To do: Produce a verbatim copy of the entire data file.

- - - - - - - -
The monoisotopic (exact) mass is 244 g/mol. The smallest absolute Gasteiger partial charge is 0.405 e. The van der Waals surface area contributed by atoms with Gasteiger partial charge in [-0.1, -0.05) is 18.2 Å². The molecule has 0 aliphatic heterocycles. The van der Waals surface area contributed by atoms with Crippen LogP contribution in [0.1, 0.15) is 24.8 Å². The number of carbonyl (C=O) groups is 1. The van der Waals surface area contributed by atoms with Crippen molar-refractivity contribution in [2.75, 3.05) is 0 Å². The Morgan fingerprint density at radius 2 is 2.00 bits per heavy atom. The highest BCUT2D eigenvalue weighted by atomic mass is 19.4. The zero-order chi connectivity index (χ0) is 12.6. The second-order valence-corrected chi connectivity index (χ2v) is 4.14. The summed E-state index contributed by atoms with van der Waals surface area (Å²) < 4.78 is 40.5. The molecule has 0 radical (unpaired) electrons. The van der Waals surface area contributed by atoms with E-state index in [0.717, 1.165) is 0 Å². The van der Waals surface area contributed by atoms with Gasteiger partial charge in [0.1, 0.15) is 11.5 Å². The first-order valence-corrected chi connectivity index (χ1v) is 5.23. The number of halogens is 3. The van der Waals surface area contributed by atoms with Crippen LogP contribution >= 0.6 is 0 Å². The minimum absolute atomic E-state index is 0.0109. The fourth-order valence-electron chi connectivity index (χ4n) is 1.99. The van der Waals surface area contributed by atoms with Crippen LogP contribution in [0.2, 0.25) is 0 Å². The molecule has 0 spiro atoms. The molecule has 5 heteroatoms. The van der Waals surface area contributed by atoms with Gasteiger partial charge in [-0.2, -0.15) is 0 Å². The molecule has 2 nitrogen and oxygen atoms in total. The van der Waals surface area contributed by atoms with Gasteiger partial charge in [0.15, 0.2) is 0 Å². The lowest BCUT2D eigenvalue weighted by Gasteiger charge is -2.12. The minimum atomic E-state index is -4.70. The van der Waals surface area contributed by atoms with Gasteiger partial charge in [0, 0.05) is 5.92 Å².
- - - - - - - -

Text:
The monoisotopic (exact) mass is 244 g/mol. The smallest absolute Gasteiger partial charge is 0.405 e. The van der Waals surface area contributed by atoms with Gasteiger partial charge in [-0.1, -0.05) is 18.2 Å². The molecule has 0 aliphatic heterocycles. The van der Waals surface area contributed by atoms with Crippen LogP contribution in [0.1, 0.15) is 24.8 Å². The number of carbonyl (C=O) groups is 1. The van der Waals surface area contributed by atoms with Crippen molar-refractivity contribution in [2.75, 3.05) is 0 Å². The Morgan fingerprint density at radius 2 is 2.00 bits per heavy atom. The highest BCUT2D eigenvalue weighted by atomic mass is 19.4. The zero-order chi connectivity index (χ0) is 12.6. The second-order valence-corrected chi connectivity index (χ2v) is 4.14. The summed E-state index contributed by atoms with van der Waals surface area (Å²) < 4.78 is 40.5. The molecule has 0 radical (unpaired) electrons. The van der Waals surface area contributed by atoms with E-state index in [0.717, 1.165) is 0 Å². The van der Waals surface area contributed by atoms with Gasteiger partial charge in [0.1, 0.15) is 11.5 Å². The first-order valence-corrected chi connectivity index (χ1v) is 5.23. The number of halogens is 3. The van der Waals surface area contributed by atoms with Crippen LogP contribution >= 0.6 is 0 Å². The minimum absolute atomic E-state index is 0.0109. The fourth-order valence-electron chi connectivity index (χ4n) is 1.99. The van der Waals surface area contributed by atoms with Crippen LogP contribution in [0.2, 0.25) is 0 Å². The molecule has 0 spiro atoms. The molecule has 5 heteroatoms. The van der Waals surface area contributed by atoms with Gasteiger partial charge in [-0.2, -0.15) is 0 Å². The molecule has 2 nitrogen and oxygen atoms in total. The van der Waals surface area contributed by atoms with Gasteiger partial charge in [0.15, 0.2) is 0 Å². The lowest BCUT2D eigenvalue weighted by Gasteiger charge is -2.12. The minimum atomic E-state index is -4.70. The van der Waals surface area contributed by atoms with Gasteiger partial charge in [0, 0.05) is 5.92 Å².